For the next option, “autopilot-nofuel”  corresponds to the case where the lunar lander has no fuel. The purpose of this option is to illustrate that the lander will crash onto the surface if thrusters are not applied. For the parameter settings provided here, the lunar lander consistently crashes into the lunar surface with an impact velocity of approximately 230 or 250 meters per second. Hit the control-c  key to halt the simulation once you get bored of seeing the lunar lander blow itself up multiple times.

The next option “autopilot-nolearn-randomcontrol” corresponds to the case where the lunar lander has fuel but learning is not enabled. This means that the lunar lander is essentially controlled by the initial random guess for its parameter values. The purpose of this option is to illustrate that the lander will crash onto the surface if the thrusters are simply randomly applied. The lunar lander for the most part will crash onto the lunar surface or float away from the lunar surface. It sometimes does land successfully. Spend at least several minutes watching the lunar lander’s behavior with a random control law to get a feeling of the performance of the random control law. The random control law typically causes the lunar lander to hit the lunar surface at about 50 meters/second. A soft landing is defined as a landing which hits the lunar surface at less than 30 meters/second.

Ok…do now we are ready to turn on the automated lander option which is called “autopilot”.

At first, it crashes into the lunar surface with a landing velocity of 123 meters/second. But almost immediately, it generates thrust and on the second simulation run lands at 80 meters/second. After 5 lunar landers, it successfully manages to land with out crashing on mission number 6 but then it crashes on missions 7, 8, 9, 10, 11, 12, and 13. A complete simulation run is defined as 1000 lunar landings. The simulation runs take a long time to complete because I have inserted pause statements into the code so that the graphics can be displayed and interrupted. So you can speed up the learning process by getting rid of the pause statements! Also the code has not been optimized for speed. With these comments, it takes at least several hours for a simulation run to complete. So I did the following experiment. Using exactly the same initial parameters for the simulation study, I repeated the simulation experiment six times.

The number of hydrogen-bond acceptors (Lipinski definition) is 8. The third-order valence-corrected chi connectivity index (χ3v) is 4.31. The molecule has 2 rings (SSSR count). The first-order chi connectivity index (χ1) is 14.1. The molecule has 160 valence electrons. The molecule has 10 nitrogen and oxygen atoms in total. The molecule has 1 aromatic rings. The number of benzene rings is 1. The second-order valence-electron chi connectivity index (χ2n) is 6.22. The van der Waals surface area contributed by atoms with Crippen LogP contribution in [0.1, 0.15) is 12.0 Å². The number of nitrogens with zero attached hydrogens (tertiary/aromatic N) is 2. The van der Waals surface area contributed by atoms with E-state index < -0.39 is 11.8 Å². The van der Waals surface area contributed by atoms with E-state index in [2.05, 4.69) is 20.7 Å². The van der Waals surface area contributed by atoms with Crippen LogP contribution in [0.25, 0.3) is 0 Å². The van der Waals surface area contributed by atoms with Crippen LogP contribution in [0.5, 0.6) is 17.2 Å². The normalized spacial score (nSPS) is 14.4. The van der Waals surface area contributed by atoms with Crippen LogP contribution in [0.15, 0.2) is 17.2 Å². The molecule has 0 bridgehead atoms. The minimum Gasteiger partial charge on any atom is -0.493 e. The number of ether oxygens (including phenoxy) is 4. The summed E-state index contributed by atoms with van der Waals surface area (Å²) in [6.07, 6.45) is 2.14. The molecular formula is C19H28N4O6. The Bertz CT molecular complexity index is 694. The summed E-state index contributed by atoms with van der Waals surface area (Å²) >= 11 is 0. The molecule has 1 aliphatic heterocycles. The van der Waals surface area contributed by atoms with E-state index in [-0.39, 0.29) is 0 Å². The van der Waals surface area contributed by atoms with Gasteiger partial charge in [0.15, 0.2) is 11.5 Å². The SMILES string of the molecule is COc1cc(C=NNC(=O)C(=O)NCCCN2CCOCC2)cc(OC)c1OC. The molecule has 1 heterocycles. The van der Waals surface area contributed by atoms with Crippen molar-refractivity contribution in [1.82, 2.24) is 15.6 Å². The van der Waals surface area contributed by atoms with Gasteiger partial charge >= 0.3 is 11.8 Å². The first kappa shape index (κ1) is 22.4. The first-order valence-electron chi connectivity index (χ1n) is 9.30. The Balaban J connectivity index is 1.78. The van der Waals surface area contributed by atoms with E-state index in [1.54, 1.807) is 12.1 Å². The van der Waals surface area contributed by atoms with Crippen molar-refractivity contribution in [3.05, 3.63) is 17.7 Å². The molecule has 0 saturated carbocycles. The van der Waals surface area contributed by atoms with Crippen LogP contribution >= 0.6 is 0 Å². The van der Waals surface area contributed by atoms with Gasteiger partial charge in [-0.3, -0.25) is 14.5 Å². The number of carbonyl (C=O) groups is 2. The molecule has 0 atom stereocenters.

At the end of the 1000 lunar landings a figure window pops up which displays the simulation results.

The left-most graph displays the landing velocity which typically starts at about 90 meters/second and drops to a safe landing velocity of  approximately 30 meters per second within the first 100 learning trials for all six simulation runs. The second graph from the left is the performance index. Recall that the lunar lander is a operating in a statistical environment and is updating its parameters every two time steps. So it actually has obtained a number of learning experiences before it hits the ground on its first lunar landing attempt! The performance index was previously described and you can see that it decreasing consistently on the average. Sometime the performance index does not decrease and increases a little, this is not surprising and does not indicate poor optimization algorithm design. The mathematics describing the lunar lander only guarantees that the performance index will decrease on the average.  The third graph from the left specifies the % of safe landings. Even though the lunar lander rapidly learns to obtain approximately a safe landing velocity within the first 100 learning trials,  typically the percentage of safe landings after about 100 learning trials is only about 10% or 40%. I observed in all six simulation runs that the percentage of safe landings consistently increased to about 55% or 60%.

So let’s discuss the strengths and limitations of the approach we have introduced. First, the algorithm is extremely simple yet powerful. The lunar lander control law learns to land the lunar lander using only the following types of knowledge: (1) the magnitude of velocity of the lunar lander should be minimized, (2) the change in the velocity and height of the lunar lander from one time instant to another should be minimized, (3) the magnitude of the parameter values should be minimized, and (4) the penalty incurred at the end of lunar landing attempt  such as when the lunar lander hits the lunar surface or moves too rapidly away from the lunar surface is defined by the magnitude of the velocity of the lunar lander at that endpoint in time. The lunar lander is never provided with explicit instructions regarding how it should operate. Because the statistical environment is random, the lunar lander must generalize from its past lunar landing experiences and is constantly dealing with situations which are slightly or very different from its past experiences. As a result, the adaptive control law is able to successfully land the lunar lander approximately 60%  of the time. Moreover, its behavior appears to be intentional. For example, some solutions have the lander decrease rapidly to a certain point and then the lunar lander’s velocity is carefully controlled to be a small value to ensure a smooth and gentle landing.

On the other hand, there are a number of limitations with the proposed approach. In fact, this episode was originally planned to be scheduled approximately a year ago but I wanted to see if I could boost the performance of the lunar lander so I held off. Today, however, I am more comfortable with my understanding of the strengths and limitations of the lunar lander technology.